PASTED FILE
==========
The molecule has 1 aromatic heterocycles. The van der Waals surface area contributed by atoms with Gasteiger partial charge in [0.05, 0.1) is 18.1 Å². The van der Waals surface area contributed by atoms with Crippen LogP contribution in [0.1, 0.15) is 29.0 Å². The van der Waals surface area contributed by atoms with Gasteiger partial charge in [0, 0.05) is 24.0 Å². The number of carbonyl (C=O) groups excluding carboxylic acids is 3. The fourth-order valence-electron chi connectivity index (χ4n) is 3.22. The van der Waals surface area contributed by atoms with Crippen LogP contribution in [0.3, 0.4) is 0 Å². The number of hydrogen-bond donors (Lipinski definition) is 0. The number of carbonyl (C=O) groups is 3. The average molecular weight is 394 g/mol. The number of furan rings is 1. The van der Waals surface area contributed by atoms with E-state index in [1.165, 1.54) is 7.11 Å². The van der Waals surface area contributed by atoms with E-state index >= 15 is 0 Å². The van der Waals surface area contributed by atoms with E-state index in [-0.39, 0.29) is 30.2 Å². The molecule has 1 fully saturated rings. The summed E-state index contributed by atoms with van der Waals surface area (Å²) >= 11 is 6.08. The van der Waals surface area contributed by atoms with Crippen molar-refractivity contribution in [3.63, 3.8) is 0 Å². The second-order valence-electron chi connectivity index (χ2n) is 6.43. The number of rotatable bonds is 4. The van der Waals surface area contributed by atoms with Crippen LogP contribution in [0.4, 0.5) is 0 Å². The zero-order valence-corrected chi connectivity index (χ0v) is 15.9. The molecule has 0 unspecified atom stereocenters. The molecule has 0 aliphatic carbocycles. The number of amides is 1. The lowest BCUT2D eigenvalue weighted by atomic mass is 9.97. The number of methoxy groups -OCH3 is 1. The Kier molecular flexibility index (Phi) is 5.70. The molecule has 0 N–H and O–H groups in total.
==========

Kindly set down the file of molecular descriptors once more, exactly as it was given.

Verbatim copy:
The molecule has 1 aromatic heterocycles. The van der Waals surface area contributed by atoms with Gasteiger partial charge in [0.05, 0.1) is 18.1 Å². The van der Waals surface area contributed by atoms with Crippen LogP contribution in [0.1, 0.15) is 29.0 Å². The van der Waals surface area contributed by atoms with Gasteiger partial charge in [0, 0.05) is 24.0 Å². The number of carbonyl (C=O) groups excluding carboxylic acids is 3. The fourth-order valence-electron chi connectivity index (χ4n) is 3.22. The van der Waals surface area contributed by atoms with Crippen LogP contribution in [0.3, 0.4) is 0 Å². The number of hydrogen-bond donors (Lipinski definition) is 0. The number of carbonyl (C=O) groups is 3. The average molecular weight is 394 g/mol. The number of furan rings is 1. The van der Waals surface area contributed by atoms with E-state index in [1.165, 1.54) is 7.11 Å². The van der Waals surface area contributed by atoms with E-state index >= 15 is 0 Å². The van der Waals surface area contributed by atoms with E-state index in [-0.39, 0.29) is 30.2 Å². The molecule has 1 fully saturated rings. The summed E-state index contributed by atoms with van der Waals surface area (Å²) >= 11 is 6.08. The van der Waals surface area contributed by atoms with Crippen molar-refractivity contribution in [3.63, 3.8) is 0 Å². The second-order valence-electron chi connectivity index (χ2n) is 6.43. The number of rotatable bonds is 4. The van der Waals surface area contributed by atoms with Crippen LogP contribution in [0.4, 0.5) is 0 Å². The zero-order valence-corrected chi connectivity index (χ0v) is 15.9. The molecule has 0 unspecified atom stereocenters. The molecule has 0 aliphatic carbocycles. The number of amides is 1. The lowest BCUT2D eigenvalue weighted by atomic mass is 9.97. The number of methoxy groups -OCH3 is 1. The Kier molecular flexibility index (Phi) is 5.70. The molecule has 0 N–H and O–H groups in total.